Congressman Bradley Byrne (R – Alabama, District 1) announced a campaign to unseat first-term incumbent Democratic U.S. Sen. Doug Jones this afternoon in Mobile, ending more than a year of speculation about his possible candidacy.
“The question is ‘why are you running?’ … Look in Washington and tell me you don’t see a disconnect between your values and the values you see up there,” he said to a crowd of a couple hundred supporters at Wintzell’s Oyster House. “Look at Washington and tell me you don’t see people that have a vision that’s fundamentally at odds with what America is.”
Byrne has had a House seat since January 2014, including two years during the administration of President Donald Trump when Republicans also controlled both halls of Congress. Without mentioning his opponent by name, Byrne predicted during the announcement, “it’s not going to be an easy race, but the people that presently hold this seat intend to keep it and they will stop at nothing.”
Doug Jones’ unlikely rise to the Senate came after a campaign against scandal-plagued former Chief Justice Roy Moore in 2017. It has long been rumored Byrne would attempt to regain the seat for the Republican Party.
Speaking to reporters afterward, Byrne also acknowledged possible Republican challengers in the primary election and agreed it would probably be the most expensive campaign in state history.
According to the most recent federal campaign finance reports, Byrne For Congress has a little more than $1 million cash on hand, while the Doug Jones for Senate Committee has $2.1 million.
As Byrne stepped off the podium, Jones issued a statement calling him a “career politician” and “part of the problem in Washington.”
“Doug Jones is getting liberal money from all over the country,” Byrne countered. “But for all the things he’s different from Alabama about — he’s for gun control, he’s for abortion — we don’t like that. But there are lots of people around America — rich people — that do. So he’ll have an awful lot of money, probably more money than I can ever raise, but I think if we stick to our message … that dollar differential will not matter.”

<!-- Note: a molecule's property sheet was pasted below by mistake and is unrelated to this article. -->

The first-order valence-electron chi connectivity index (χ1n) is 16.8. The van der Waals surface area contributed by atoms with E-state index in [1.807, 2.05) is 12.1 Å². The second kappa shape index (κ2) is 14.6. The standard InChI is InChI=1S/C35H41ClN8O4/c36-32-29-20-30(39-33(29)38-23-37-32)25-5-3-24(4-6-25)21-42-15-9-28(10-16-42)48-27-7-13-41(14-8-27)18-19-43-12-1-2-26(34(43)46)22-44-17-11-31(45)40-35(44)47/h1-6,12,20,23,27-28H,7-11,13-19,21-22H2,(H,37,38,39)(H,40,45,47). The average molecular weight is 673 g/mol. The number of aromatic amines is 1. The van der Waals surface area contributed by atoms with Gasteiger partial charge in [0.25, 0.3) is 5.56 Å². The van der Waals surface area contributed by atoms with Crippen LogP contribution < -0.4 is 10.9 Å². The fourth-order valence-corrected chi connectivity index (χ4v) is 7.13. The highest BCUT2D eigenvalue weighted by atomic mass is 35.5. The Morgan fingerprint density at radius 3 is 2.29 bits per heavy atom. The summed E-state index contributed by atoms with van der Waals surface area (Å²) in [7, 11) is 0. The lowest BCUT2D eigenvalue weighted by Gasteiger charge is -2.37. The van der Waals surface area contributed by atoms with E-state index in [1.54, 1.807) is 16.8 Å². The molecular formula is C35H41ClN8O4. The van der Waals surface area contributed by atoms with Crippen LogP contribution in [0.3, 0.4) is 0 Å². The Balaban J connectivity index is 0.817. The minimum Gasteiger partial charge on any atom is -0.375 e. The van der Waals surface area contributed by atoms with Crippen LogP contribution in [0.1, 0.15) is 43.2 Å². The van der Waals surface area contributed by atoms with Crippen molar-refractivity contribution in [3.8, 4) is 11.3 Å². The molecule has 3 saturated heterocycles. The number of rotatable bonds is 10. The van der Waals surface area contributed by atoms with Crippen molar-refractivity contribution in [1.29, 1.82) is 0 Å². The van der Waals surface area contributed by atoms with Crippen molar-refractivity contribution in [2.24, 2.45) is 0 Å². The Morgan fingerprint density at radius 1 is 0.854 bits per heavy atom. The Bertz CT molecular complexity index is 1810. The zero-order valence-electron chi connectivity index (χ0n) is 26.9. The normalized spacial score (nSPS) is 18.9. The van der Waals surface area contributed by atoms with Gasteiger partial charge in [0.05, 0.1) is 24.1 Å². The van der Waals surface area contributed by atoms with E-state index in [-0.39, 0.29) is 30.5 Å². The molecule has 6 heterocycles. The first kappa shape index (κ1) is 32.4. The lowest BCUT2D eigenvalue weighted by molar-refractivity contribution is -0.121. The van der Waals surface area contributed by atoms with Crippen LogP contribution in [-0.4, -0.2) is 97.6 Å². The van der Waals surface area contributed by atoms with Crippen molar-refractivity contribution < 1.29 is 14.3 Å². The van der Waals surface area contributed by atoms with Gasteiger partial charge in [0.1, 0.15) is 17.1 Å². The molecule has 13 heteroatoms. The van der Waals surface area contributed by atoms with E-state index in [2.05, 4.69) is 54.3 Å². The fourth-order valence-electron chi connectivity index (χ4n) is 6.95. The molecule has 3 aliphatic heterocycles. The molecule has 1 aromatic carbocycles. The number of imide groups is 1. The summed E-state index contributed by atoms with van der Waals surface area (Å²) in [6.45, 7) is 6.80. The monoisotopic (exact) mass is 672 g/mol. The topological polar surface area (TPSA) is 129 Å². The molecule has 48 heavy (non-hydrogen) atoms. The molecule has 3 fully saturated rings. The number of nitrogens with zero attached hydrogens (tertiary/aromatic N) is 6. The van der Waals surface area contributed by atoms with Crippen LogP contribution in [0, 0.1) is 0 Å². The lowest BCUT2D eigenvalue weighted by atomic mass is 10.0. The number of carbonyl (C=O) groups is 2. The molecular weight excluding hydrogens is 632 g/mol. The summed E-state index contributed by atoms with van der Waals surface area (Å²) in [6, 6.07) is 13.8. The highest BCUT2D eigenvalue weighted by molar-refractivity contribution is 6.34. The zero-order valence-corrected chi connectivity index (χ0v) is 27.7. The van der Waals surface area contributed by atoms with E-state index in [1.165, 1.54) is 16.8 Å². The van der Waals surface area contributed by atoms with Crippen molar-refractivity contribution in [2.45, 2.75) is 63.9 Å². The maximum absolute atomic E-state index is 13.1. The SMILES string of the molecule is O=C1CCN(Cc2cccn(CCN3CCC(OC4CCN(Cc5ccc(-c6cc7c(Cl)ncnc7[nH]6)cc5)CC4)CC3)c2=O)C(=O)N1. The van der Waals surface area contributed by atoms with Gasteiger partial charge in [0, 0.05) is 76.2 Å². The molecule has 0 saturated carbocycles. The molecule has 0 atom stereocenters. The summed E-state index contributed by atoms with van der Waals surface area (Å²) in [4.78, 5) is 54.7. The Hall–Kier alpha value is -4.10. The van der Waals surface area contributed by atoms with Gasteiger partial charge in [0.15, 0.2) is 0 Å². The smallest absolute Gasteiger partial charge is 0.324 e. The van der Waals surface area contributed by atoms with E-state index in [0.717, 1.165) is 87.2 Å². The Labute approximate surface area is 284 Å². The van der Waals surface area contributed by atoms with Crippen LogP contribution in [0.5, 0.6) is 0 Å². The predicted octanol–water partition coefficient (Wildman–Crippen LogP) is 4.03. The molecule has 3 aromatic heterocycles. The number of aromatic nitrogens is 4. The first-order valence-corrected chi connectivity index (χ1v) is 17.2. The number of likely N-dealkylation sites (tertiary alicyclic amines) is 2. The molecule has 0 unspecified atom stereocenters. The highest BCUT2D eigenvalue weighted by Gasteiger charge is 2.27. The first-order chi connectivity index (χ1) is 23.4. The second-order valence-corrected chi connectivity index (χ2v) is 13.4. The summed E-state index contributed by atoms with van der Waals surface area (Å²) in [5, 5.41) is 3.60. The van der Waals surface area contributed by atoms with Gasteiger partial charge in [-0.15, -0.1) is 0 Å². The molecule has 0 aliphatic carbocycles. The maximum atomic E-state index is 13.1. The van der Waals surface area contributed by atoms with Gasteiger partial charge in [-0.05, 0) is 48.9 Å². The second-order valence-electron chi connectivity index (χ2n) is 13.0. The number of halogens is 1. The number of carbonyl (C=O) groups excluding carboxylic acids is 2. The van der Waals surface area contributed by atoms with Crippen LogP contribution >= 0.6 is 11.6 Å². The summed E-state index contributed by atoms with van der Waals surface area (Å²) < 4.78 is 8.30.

Byrne began his political career as Democrat on the Alabama Board of Education. Switching to the Republican Party in 1997, he later represented Baldwin County in the Alabama State Senate from 2002-2007. In May 2007, he was appointed chancellor of the state’s two-year college system, where he became a figurehead for reform and made headlines for rooting out corruption and financial excess.
His career stalled in 2010 after a failed campaign for governor and he briefly returned to private practice as a business attorney for multi-state law firm Jones Walker. In 2013, when U.S. Rep. Jo Bonner announced he would not seek re-election, Byrne joined a crowded primary race to become only the fourth representative of the First District in a nearly five-decade period.
A contentious run-off election was set against Tea Party Republican Dean Young, but despite being labeled the “establishment” candidate, Byrne won with more than 52 percent of the vote, later cruising to victory against the Democratic candidate in the general election in a heavily Republican district.
He hasn’t faced a serious challenge since, including a rematch with Dean in 2016, which he won with a convincing 57 percent of the vote. But after Jones’ surprising victory, Byrne was almost immediately cast as a probable challenger in 2020. Last month, senior Alabama Sen. Richard Shelby alluded to Byrne’s probable candidacy at a legislative breakfast hosted by the Mobile Area Chamber of Commerce, leading to an extended ovation for the congressman.
Tonight, Byrne admitted he has also had private conversations discussing the possible campaign with former Attorney General Jeff Sessions, who held the seat for 20 years before Jones. He declined to elaborate.
In spite of calling Trump “not fit to be president” and urging him to drop out of the presidential race after the “Access Hollywood” tape was released in Oct. 2016, Byrne has since become one of the president’s biggest defenders. According to FiveThirtyEight, Byrne’s congressional voting record has fallen in line with Trump 96.3 percent of the time.
The first of several conservative issues he endorsed tonight was Trump’s plan to build the border wall, although he did not specifically mention the national emergency. He also cited his support for gun rights, the pro-life movement and conservative nominees for Supreme Court.
Byrne, who has frequently hosted town halls across the district throughout his term, said he would spend the next 48 hours on a statewide tour to Dothan, Montgomery, Decatur, Athens, Huntsville and Birmingham, among other places. The primary election is scheduled March 3, 2020.
“We need somebody who will fight for Alabama values, somebody that will say ‘we’re not going to do that in America. We’re not going to be a socialist country, we’re not going to kill babies as they are being delivered, we’re not going to take your guns away from you, we’re not going to take your health care away from you,’ I think I have a history of fighting for those values and I’m going to keep doing it, I don’t care what other people say.”
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